Saint Louis University will hold a workshop to “empower women to effectively negotiate salary” and fight against the gender wage gap.
The workshop is “intended for women only” at the Jesuit university, which recently sent an email announcing the event, Campus Reform reports:
“On average, women earn just 80% of what men typically earn each year,” asserts an announcement emailed to the campus community. “Among college graduates, one year after graduating there was a 7% difference in the earnings of males and females. It grew to a 12 percent difference in 10 years after graduation.”
The workshop aims to empower women to negotiate starting pay salary, noting that this is a “key skill” to addressing the pay gap.
The email states the event aims to help female students understand the role of negotiation, determine salary ranges based on their qualifications, help them create a personal budget and empower the women to “effectively negotiate.”
Male students also received the email announcing the event in an effort to drum up support on the issue:
While the workshop is for women only, the email was also sent to male students “to raise awareness of pay inequity and in the hope they will support our Billiken women.”
Though, one male student at Saint Louis University told Campus Reform he finds the event “ludicrous”:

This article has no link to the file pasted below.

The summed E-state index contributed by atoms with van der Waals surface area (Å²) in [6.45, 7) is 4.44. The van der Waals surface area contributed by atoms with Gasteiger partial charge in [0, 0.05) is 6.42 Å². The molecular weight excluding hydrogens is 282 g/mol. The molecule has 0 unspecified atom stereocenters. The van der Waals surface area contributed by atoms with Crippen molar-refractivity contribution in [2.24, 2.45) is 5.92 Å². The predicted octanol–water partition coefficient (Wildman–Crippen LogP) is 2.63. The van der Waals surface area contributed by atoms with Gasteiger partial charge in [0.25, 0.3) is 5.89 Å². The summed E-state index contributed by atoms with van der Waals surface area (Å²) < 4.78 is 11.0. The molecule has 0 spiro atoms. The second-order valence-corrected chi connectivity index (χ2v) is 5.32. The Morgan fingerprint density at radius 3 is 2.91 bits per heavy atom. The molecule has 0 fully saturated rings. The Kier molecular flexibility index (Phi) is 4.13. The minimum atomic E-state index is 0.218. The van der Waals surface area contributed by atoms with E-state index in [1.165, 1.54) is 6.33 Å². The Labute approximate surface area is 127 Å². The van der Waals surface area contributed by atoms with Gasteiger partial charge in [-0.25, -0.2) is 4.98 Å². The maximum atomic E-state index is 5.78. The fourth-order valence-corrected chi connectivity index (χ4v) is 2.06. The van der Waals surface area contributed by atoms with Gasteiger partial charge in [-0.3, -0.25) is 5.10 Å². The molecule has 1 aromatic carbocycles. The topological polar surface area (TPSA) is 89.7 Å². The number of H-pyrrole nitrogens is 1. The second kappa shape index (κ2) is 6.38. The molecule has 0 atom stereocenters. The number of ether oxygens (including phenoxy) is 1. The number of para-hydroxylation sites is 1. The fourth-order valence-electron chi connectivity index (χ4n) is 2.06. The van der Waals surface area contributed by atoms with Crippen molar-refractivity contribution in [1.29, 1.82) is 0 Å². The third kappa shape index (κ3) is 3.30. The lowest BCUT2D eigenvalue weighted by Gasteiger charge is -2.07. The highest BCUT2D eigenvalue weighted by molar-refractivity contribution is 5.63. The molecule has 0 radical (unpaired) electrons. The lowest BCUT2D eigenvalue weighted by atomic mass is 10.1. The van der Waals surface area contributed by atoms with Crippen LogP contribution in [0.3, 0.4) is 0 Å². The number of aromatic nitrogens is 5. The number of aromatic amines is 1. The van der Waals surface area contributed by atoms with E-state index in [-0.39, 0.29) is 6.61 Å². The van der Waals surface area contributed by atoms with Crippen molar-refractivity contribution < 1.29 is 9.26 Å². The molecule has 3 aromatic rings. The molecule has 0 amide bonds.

Garrett Ziegler, a junior studying economics in the John Cook School of Business, told Campus Reform that he considers the workshop “ludicrous,” noting that prominent female conservatives have repeatedly scoffed at the notion of gender-based pay inequity.
“While training for salary negotiations is a perfectly valid task of an undergraduate business school, the lies being peddled to justify it are ludicrous,” he said. “Christina Hoff Sommers, a scholar at the American Enterprise Institute, has repeatedly explained the myth.”
The university has held similar events in the past. It held a “$tart $mart Workshop” in 2015. That event was billed as a workshop “designed to provide college women who are approaching the job market the knowledge and skills to negotiate salaries and benefits so that they receive fair and realistic compensation,” per an email sent to students.